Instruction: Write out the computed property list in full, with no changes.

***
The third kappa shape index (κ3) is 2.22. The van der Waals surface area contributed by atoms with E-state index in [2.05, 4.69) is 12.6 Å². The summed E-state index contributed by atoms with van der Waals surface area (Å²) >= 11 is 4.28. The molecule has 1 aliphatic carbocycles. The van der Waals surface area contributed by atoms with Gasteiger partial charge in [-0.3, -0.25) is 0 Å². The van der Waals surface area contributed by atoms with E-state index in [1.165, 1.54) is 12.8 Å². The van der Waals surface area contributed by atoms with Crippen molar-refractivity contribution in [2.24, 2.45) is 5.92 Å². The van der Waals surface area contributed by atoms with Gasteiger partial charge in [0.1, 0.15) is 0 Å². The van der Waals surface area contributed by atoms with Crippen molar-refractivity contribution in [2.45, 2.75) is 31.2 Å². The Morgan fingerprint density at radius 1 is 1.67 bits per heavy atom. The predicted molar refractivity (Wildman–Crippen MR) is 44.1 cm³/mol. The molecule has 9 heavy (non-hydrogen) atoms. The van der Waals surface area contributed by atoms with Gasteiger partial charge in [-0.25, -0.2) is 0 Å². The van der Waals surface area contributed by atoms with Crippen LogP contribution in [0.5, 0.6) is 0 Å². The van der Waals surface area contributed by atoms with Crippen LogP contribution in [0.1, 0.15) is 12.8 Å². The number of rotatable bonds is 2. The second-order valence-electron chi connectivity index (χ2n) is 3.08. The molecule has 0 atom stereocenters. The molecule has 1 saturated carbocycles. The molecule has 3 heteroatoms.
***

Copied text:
The third kappa shape index (κ3) is 2.22. The van der Waals surface area contributed by atoms with E-state index in [2.05, 4.69) is 12.6 Å². The summed E-state index contributed by atoms with van der Waals surface area (Å²) >= 11 is 4.28. The molecule has 1 aliphatic carbocycles. The van der Waals surface area contributed by atoms with Gasteiger partial charge in [-0.3, -0.25) is 0 Å². The van der Waals surface area contributed by atoms with E-state index in [1.165, 1.54) is 12.8 Å². The van der Waals surface area contributed by atoms with Crippen molar-refractivity contribution in [2.24, 2.45) is 5.92 Å². The van der Waals surface area contributed by atoms with Gasteiger partial charge in [0.1, 0.15) is 0 Å². The van der Waals surface area contributed by atoms with Crippen molar-refractivity contribution in [2.45, 2.75) is 31.2 Å². The Morgan fingerprint density at radius 1 is 1.67 bits per heavy atom. The predicted molar refractivity (Wildman–Crippen MR) is 44.1 cm³/mol. The molecule has 9 heavy (non-hydrogen) atoms. The van der Waals surface area contributed by atoms with Gasteiger partial charge in [-0.25, -0.2) is 0 Å². The van der Waals surface area contributed by atoms with Crippen LogP contribution in [0.5, 0.6) is 0 Å². The van der Waals surface area contributed by atoms with Crippen LogP contribution in [0.1, 0.15) is 12.8 Å². The number of rotatable bonds is 2. The second-order valence-electron chi connectivity index (χ2n) is 3.08. The molecule has 0 atom stereocenters. The molecule has 1 saturated carbocycles. The molecule has 3 heteroatoms.